Editorial: Organ donation, we need to talk about it

A HEART FOR HANNAH: Sister Katie Whitton-Ahoy and Hannah Whitton, who is in the Royal Children's Hospital in Melbourne receiving care.

A HEART FOR HANNAH: Sister Katie Whitton-Ahoy and Hannah Whitton, who is in the Royal Children's Hospital in Melbourne receiving care.

MOST of us will never have to wait on a phone call that means the difference between life and death.

But, for the 1400 Australians on the waiting list for an organ donor, patience becomes routine.

Organ donation is something we need to talk about, with our families and our friends.

These are the people that will ultimately make the decision to confirm a donation for a loved one.

As Hannah Whitton’s family from Armidale recently learned, that donation is a tremendous gift born of a another family’s sadness.

It’s a decision that 503 Australian families made last year, giving 1447 a new lease on life.

At just 10-years-old, Hannah Whitton has spent the last eight months in hospital waiting for the news that she had a new heart.

The agonising wait for that phone call ended last month, and Hannah was sent straight to the operating theatre where doctors worked to save her life for ten hours.

Hannah will celebrate her 11th birthday next week, and many more after that because of the kindness and generosity of an anonymous donor.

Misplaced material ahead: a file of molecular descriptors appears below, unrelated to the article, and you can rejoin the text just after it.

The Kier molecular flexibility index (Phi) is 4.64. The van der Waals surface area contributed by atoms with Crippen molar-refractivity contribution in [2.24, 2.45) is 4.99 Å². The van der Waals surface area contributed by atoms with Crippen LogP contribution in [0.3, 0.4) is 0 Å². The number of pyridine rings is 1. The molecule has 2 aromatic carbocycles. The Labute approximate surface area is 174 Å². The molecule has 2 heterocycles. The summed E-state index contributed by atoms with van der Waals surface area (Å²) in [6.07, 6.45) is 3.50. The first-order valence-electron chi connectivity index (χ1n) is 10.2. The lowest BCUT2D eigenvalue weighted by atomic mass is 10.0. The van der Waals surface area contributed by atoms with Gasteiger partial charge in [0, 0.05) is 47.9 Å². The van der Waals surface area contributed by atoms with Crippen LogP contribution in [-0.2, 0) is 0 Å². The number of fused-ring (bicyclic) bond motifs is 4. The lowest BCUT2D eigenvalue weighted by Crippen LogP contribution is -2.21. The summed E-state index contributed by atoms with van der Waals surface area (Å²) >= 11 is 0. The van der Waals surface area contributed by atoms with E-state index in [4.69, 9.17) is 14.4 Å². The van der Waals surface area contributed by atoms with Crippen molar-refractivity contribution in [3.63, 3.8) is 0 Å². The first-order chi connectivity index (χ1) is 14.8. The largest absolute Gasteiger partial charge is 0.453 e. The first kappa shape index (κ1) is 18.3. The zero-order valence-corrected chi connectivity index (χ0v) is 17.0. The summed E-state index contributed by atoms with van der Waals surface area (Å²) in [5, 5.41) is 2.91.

She will spend the next few months in The Royal Children’s Hospital recovering with her mother by her side.

Unfortunately, only one to two per cent of people die in hospital in the specific circumstances where organ donation is possible.

The circumstances to donate tissue are even less limited.

The heart, lungs, liver, kidneys, intestine and pancreas are all organs that can be transplanted.

Bone, tendons, heart valves and tissue, ligaments, skin and parts of the eyes are tissues that can be donated.

For one million Australians, there were just 20.8 donors last year.

Almost 70 per cent of Australians are willing to become organ and tissue donors.

But, considering the special circumstances a person must pass away under in hospital to be eligible to donate, we need the extra 30 per cent to step up to the plate.

That’s why it’s so important for those of us that still can have the conversation to talk about our wishes and maybe save a life.

Registering to become a donor takes just five minutes. I know, I did it after sharing Hannah’s story.

For information on organ and tissue donation, visit register.donatelife.gov.au.